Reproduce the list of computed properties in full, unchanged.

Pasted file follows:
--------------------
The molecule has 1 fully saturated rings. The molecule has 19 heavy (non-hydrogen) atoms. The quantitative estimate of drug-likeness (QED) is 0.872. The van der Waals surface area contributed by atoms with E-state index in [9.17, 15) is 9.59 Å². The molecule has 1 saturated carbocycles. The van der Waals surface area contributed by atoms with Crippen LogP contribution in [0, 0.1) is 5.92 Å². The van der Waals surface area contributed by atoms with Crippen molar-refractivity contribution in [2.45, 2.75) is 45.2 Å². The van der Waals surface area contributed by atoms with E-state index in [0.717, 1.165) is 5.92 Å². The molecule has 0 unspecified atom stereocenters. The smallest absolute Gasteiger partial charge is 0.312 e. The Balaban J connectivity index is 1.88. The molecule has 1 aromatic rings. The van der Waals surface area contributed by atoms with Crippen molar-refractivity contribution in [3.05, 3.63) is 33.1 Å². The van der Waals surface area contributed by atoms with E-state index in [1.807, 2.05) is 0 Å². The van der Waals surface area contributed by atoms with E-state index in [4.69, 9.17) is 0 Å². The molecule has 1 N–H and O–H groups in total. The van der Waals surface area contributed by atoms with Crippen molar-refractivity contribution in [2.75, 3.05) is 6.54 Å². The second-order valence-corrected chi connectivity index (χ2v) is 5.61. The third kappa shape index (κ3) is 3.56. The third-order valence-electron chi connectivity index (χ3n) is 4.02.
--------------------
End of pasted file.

The molecule has 1 fully saturated rings. The molecule has 19 heavy (non-hydrogen) atoms. The quantitative estimate of drug-likeness (QED) is 0.872. The van der Waals surface area contributed by atoms with E-state index in [9.17, 15) is 9.59 Å². The molecule has 1 saturated carbocycles. The van der Waals surface area contributed by atoms with Crippen LogP contribution in [0, 0.1) is 5.92 Å². The van der Waals surface area contributed by atoms with Crippen molar-refractivity contribution in [2.45, 2.75) is 45.2 Å². The van der Waals surface area contributed by atoms with E-state index in [0.717, 1.165) is 5.92 Å². The molecule has 0 unspecified atom stereocenters. The smallest absolute Gasteiger partial charge is 0.312 e. The Balaban J connectivity index is 1.88. The molecule has 1 aromatic rings. The van der Waals surface area contributed by atoms with Crippen molar-refractivity contribution in [3.05, 3.63) is 33.1 Å². The van der Waals surface area contributed by atoms with E-state index in [1.807, 2.05) is 0 Å². The van der Waals surface area contributed by atoms with E-state index in [4.69, 9.17) is 0 Å². The molecule has 1 N–H and O–H groups in total. The van der Waals surface area contributed by atoms with Crippen molar-refractivity contribution in [2.75, 3.05) is 6.54 Å². The second-order valence-corrected chi connectivity index (χ2v) is 5.61. The third kappa shape index (κ3) is 3.56. The third-order valence-electron chi connectivity index (χ3n) is 4.02.